Oil producers have surpassed Asian central banks as the largest pool of global savings, accumulating an estimated $500 billion in 2006 alone, according to research by Pacific Investment Management Co. The sales during those three months mark a reversal because OPEC countries have boosted their holdings of U.S. government bonds by 70 percent to $97 billion in the past 17 months, Treasury data show.

“There will be a significant sell-off,” Joseph Stiglitz, a Nobel laureate and economics professor at Columbia University in New York, said in an interview. “Medium-term and long-term yields will go up.”

Oil producers, including non-OPEC countries, have disclosed almost $200 billion of U.S. government, corporate and agency bonds, said Ramin Toloui, who helps manage about $641 billion for Newport Beach, California-based Pimco, a unit of Munichbased Allianz SE. The holdings are split about evenly between securities due in less than a year and those with longer maturities.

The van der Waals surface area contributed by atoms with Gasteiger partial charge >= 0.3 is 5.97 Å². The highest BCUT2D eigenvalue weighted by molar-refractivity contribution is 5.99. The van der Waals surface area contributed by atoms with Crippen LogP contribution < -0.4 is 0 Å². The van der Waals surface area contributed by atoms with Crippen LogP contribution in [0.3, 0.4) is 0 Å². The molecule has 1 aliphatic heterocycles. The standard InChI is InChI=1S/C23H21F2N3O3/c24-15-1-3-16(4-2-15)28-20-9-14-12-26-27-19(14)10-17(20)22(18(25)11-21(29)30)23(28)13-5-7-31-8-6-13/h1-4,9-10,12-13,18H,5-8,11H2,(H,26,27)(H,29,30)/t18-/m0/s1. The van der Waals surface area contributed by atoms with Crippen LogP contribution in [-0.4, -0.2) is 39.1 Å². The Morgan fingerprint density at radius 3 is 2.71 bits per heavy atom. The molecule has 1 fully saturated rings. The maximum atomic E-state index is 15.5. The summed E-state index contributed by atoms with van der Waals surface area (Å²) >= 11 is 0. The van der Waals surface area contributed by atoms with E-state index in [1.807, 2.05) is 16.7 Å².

OPEC members were selling Treasuries as crude prices declined 34 percent from a record high of $78.40 a barrel in July. They are reducing demand for U.S. government bonds at the same time as central banks from China to Romania say they want to cut holdings of dollar-denominated assets.

For every $10 drop in the price of a barrel of oil, OPEC members adjust Treasury holdings by about $34 billion, according to estimates by Michael Pond, an interest-rate strategist in New York at Barclays Capital Inc.

Short-term yields have remained above those on longer-term securities since mid-August. That situation, known as an inverted yield curve, has occurred only 11 percent of the time in the past two decades, according to Bloomberg data. Traders watch that difference because four of the past five recessions have been preceded by inverted yield curves.